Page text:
Sustainable Culinary Systems
Local Foods, Innovation, Tourism and Hospitality
Edited by C. Michael Hall, Gossling Stefan
Routledge – 2012 – 314 pages
There is increasing public and academic interest in local and sustainable foods and food tourism. These interests have been reflected in such diverse elements as the growth of farmers markets, green restaurants, food miles, crabon and sustainability labelling, concerns over food supply and security, Slow Food, Fair Trade, and a desire to buy and 'eat locally'. Food related hospitality and tourism is integral to this process because of the way in which it simultaneously acts to globalise and localise food consumption and create new foodways and commodity chains. This book therefore aims to provide an integrated understanding of the contemporary interest in food and food tourism through the use of an international collection of illustrative case study chapters as well as the provision of a novel integrative framework for the book, a sustainable culinary system.
This is the first volume to examine the concept of sustainable culinary systems, particularly with specific reference to tourism and hospitality. Divided into two parts, firstly the notion of the local is explored, reflecting the increased interest in the championing of local food production and consumption. Secondly treatment of sustainability in food and food tourism and hospitality in settings that reach beyond the local in a business and socio-economic sense is reviewed. The book therefore, reflects much of the contemporary public interest in the conscious or ethical consumption and production food, as well as revealing the inherent tensions between local and broader goals in both defining and achieving sustainable culinary systems and the environmental, social and economic implications of food production and consumption.
This book provides the reader with an integrated approach to understanding the subject of how culinary systems may be made more sustainable and will be valuable reading to all those interested in sustainable food and food tourism.
"…there are many things to admire about this book, especially the different case studies which allow the reader to understand the frameworks that are used. The chapters are relevant, interesting and useful. The reader may be surprised by the quality of theoretical research and practical applications. I find this book to be a useful and interesting book for university students, researchers or just for culinary lovers. The value of the chapters is exceptional." – Sara Sbai, School of Business, Mundiapolis University in Casablanca, Morocco and CAEPEM, IAE, University of Perpignan Via Domitia, France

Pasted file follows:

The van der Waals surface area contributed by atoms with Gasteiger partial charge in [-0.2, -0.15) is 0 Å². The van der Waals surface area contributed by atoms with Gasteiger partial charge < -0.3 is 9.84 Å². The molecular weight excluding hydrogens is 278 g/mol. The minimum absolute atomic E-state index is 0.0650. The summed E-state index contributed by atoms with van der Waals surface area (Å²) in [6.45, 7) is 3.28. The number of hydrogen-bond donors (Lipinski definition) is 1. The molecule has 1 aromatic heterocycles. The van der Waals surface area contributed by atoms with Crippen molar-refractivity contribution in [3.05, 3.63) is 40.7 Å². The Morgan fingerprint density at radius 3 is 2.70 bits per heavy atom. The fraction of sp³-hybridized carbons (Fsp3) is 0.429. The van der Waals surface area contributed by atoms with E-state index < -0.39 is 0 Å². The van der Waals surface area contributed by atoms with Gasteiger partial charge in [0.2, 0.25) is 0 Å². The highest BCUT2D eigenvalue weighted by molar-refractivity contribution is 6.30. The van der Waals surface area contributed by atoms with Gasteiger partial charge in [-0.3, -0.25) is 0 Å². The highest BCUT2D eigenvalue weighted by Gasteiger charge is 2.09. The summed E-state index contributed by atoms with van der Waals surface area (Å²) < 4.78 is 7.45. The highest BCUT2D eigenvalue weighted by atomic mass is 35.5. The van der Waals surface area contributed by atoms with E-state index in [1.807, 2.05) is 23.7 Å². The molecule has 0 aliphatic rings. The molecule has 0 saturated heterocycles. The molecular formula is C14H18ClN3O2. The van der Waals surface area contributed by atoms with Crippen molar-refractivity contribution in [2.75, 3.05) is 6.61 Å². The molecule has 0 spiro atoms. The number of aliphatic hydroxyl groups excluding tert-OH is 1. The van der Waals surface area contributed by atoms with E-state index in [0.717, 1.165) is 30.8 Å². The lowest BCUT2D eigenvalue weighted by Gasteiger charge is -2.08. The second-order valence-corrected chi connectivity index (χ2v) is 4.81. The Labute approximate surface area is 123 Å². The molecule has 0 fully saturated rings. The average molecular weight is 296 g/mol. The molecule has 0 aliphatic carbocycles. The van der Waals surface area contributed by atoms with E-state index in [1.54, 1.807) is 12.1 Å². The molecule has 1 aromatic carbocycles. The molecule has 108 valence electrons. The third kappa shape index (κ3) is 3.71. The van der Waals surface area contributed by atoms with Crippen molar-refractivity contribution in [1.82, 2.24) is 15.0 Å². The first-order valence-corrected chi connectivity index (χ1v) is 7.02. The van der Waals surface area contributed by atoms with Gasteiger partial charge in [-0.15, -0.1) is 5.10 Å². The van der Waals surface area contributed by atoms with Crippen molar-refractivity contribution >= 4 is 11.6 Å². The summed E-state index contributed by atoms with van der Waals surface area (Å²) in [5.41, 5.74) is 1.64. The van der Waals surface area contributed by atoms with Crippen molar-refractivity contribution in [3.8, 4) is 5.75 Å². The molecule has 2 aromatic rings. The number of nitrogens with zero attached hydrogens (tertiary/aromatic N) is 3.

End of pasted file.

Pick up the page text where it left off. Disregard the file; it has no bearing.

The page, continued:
Part 1: Introductory Context 1. Sustainable Culinary Systems: An Introduction Part 2: Reinforcing the Local in Food and Tourism 2. Culinary Networks and Rural Tourism Development: Constructing the Local through Everyday Practices 3. Real Food in the US: Local Food Initiatives, Government and Tourism 4. Rørosmat: The Development and Success of a Local Food Brand in Norway 5. The Local in Farmers Markets in New Zealand 6. Is "Local" Just a Hot Menu Trend? Exploring Restaurant Patrons' Menu Choices when Encountering Local Food Options 7. Accessing the Effects of Local Brand Farm Products on the Linkage with Tourism: Evidence from Japan 8. The Evolving Relationship Between Food and Tourism: A Case Study of Devon in the 20th Century 9. Raising Awareness of Local Food Through Tourism as Sustainable Development: Lessons from Japan and Canada Part 3: Slow and Sustainable Food and Tourism 10. Slow Baltic: The Slow Food Concept in Relation to Baltic Gastronomy 11. Collaboration in Food Tourism: Developing Cross-Industry Partnerships 12. Sustainable Winegrowing in New Zealand 13. Regulatory and Institutional Barriers to New Business Development: The Case of Swedish Wine Tourism 14. Sustaining Halal Certification at Restaurants in Malaysia 15. Heritage and Authenticity in Food Tourism Part 4: Conclusion 16. Conclusion: Re-imagining Sustainable Culinary Systems
C. Michael Hall is a Professor in the Department of Management, University of Canterbury, New Zealand; Docent in the Department of Geography, University of Oulu and a Visiting Professor at the University of Eastern Finland and Linneaus University, Sweden.
Stefan Gössling is a Professor at the Department of Service Management, Lund University and the School of Business and Economics, Linnaeus University, both in Sweden. He is also research coordinator at the Research Centre for Sustainable Tourism, Western Norway Research Institute.